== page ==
A few weeks after the overwhelming catastrophe suffered by the cause of Hellenism of Asia Minor in the end of the summer of 1922, there were immediate developments on the domestic political scene, following the intervention of the army.

A large number of units, which had landed in Chios and Mytilene, rallied around Colonels Nikolaos Plastiras and Stylianos Gonatas and launched a coup, disrupting local authorities. With the support of the navy, the dominance of the rebels over the Athens regime was simply a matter of time. Simultaneously, the provisional revolutionary committee that had formed in Athens, arrested a large number of anti-Venizelist officers and political agents. In mid-September, immediately after the arrival of the first units in Attica, Constantine, forced again to resign, abandoned Greece and died soon after in Italy.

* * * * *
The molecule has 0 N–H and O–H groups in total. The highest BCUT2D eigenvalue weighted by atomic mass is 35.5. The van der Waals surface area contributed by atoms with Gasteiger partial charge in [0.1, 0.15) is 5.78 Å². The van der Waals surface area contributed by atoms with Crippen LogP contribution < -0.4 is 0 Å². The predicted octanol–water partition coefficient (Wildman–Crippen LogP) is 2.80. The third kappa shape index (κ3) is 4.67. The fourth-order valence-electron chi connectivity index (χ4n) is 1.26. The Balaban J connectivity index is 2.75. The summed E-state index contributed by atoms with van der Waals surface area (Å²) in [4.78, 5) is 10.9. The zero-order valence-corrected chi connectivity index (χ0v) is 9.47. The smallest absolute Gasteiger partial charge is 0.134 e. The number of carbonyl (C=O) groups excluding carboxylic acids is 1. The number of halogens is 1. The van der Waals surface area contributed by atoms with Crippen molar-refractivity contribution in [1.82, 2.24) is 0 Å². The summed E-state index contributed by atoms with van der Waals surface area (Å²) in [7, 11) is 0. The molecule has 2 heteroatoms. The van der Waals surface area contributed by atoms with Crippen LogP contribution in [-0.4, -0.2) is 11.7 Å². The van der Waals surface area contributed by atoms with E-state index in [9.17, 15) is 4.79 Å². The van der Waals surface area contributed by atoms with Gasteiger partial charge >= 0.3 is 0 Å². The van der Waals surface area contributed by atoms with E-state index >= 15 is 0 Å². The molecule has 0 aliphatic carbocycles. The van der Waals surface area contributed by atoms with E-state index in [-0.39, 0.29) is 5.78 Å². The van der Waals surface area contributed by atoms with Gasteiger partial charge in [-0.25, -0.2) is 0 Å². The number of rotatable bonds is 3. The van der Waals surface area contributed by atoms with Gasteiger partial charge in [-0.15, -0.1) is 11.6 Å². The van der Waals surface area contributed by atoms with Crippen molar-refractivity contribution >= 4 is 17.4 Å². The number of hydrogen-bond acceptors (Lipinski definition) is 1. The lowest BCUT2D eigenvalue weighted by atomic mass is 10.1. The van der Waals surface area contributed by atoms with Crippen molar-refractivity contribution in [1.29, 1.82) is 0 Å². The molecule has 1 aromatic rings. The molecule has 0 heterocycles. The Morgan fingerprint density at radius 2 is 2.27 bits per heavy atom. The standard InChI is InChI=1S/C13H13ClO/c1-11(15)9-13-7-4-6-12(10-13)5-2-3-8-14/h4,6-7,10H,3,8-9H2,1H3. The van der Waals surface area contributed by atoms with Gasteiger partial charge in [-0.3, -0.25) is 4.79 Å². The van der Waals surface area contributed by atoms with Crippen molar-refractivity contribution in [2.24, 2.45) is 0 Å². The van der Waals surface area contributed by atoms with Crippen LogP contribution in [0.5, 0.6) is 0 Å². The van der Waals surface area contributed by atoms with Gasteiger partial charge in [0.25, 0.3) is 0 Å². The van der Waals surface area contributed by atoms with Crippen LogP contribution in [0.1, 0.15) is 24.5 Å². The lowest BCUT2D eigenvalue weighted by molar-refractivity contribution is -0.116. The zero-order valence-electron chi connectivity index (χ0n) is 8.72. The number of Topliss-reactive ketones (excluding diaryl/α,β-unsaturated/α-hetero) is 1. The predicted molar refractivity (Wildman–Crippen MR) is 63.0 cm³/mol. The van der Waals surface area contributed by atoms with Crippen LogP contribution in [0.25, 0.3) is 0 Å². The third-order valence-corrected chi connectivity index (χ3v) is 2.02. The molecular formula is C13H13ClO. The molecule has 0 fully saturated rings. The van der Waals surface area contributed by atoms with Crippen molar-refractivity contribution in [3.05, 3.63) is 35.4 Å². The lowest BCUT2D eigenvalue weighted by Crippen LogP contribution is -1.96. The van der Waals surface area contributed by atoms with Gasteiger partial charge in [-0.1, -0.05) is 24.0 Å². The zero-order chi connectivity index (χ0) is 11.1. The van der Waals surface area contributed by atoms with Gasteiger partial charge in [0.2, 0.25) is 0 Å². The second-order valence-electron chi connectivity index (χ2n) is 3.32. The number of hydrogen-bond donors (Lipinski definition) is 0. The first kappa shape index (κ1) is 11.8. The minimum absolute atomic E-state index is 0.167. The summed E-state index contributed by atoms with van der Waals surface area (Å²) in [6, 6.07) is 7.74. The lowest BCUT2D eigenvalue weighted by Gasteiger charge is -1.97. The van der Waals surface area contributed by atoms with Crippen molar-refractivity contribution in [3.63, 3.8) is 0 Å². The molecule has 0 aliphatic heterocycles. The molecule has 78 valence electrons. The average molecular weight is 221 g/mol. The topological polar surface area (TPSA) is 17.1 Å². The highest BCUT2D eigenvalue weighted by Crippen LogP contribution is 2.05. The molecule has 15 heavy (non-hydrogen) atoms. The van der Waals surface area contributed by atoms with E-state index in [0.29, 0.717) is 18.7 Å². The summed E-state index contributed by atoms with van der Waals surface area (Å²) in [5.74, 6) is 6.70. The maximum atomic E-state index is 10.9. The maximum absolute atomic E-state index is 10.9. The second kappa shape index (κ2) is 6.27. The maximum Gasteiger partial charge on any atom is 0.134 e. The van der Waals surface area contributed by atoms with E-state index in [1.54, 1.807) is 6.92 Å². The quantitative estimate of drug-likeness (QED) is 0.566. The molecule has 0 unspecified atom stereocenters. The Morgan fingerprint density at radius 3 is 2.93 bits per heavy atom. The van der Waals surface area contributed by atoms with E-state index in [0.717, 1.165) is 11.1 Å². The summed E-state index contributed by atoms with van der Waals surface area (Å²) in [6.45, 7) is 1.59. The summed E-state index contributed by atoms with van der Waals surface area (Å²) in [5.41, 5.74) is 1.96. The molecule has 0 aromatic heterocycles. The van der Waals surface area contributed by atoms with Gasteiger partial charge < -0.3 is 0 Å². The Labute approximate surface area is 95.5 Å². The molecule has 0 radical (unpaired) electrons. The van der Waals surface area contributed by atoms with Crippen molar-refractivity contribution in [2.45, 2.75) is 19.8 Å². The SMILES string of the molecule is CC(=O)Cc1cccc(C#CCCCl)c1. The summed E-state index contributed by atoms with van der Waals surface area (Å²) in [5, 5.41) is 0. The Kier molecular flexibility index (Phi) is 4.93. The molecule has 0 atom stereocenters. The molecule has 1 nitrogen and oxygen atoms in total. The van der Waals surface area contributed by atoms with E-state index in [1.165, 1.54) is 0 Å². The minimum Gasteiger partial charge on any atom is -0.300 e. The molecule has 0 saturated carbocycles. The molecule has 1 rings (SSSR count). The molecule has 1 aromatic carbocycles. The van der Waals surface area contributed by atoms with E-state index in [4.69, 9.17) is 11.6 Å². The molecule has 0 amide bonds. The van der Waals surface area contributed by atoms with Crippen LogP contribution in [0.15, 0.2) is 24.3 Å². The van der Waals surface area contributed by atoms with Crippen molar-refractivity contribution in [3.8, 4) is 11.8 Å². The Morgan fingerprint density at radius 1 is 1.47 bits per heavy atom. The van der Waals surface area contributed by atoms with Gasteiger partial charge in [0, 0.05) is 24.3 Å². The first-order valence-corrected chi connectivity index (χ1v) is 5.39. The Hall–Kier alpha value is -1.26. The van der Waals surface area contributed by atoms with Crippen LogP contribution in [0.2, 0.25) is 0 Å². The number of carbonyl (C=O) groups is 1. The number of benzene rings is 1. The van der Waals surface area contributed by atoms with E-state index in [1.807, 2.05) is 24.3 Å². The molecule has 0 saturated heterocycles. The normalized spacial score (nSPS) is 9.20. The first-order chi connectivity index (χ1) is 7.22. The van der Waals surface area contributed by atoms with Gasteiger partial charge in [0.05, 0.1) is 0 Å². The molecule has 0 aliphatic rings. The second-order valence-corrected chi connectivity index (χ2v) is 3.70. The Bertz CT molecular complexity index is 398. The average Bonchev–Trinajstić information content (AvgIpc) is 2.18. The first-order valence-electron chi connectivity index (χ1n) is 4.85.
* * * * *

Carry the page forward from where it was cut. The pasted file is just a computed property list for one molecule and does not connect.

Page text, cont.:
The debacle of the front and the ensuing consequences constituted a traumatic experience of unparalleled magnitude. In such an atmosphere and under domestic pressure, especially in the middle classes and lower ranks of the army, the initially hesitant leadership of the Revolution decided to comply with popular feeling and to incriminate officers and politicians held responsible for the disasters.